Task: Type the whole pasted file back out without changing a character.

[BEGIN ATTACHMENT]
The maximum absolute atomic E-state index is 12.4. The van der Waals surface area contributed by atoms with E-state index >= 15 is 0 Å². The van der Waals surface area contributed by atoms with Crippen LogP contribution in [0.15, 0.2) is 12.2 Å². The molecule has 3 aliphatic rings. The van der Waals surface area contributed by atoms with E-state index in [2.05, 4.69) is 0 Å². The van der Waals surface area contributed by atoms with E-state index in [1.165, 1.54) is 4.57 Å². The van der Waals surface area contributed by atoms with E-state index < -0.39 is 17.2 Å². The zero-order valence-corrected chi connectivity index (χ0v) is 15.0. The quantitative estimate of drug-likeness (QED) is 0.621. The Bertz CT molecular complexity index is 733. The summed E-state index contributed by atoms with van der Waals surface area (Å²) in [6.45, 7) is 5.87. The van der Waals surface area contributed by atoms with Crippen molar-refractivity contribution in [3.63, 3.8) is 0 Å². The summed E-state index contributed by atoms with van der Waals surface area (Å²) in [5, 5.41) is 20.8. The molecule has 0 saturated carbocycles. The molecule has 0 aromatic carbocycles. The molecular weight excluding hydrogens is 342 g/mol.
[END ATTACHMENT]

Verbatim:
The maximum absolute atomic E-state index is 12.4. The van der Waals surface area contributed by atoms with E-state index >= 15 is 0 Å². The van der Waals surface area contributed by atoms with Crippen LogP contribution in [0.15, 0.2) is 12.2 Å². The molecule has 3 aliphatic rings. The van der Waals surface area contributed by atoms with E-state index in [2.05, 4.69) is 0 Å². The van der Waals surface area contributed by atoms with E-state index in [1.165, 1.54) is 4.57 Å². The van der Waals surface area contributed by atoms with E-state index < -0.39 is 17.2 Å². The zero-order valence-corrected chi connectivity index (χ0v) is 15.0. The quantitative estimate of drug-likeness (QED) is 0.621. The Bertz CT molecular complexity index is 733. The summed E-state index contributed by atoms with van der Waals surface area (Å²) in [6.45, 7) is 5.87. The van der Waals surface area contributed by atoms with Crippen molar-refractivity contribution in [3.63, 3.8) is 0 Å². The summed E-state index contributed by atoms with van der Waals surface area (Å²) in [5, 5.41) is 20.8. The molecule has 0 saturated carbocycles. The molecule has 0 aromatic carbocycles. The molecular weight excluding hydrogens is 342 g/mol.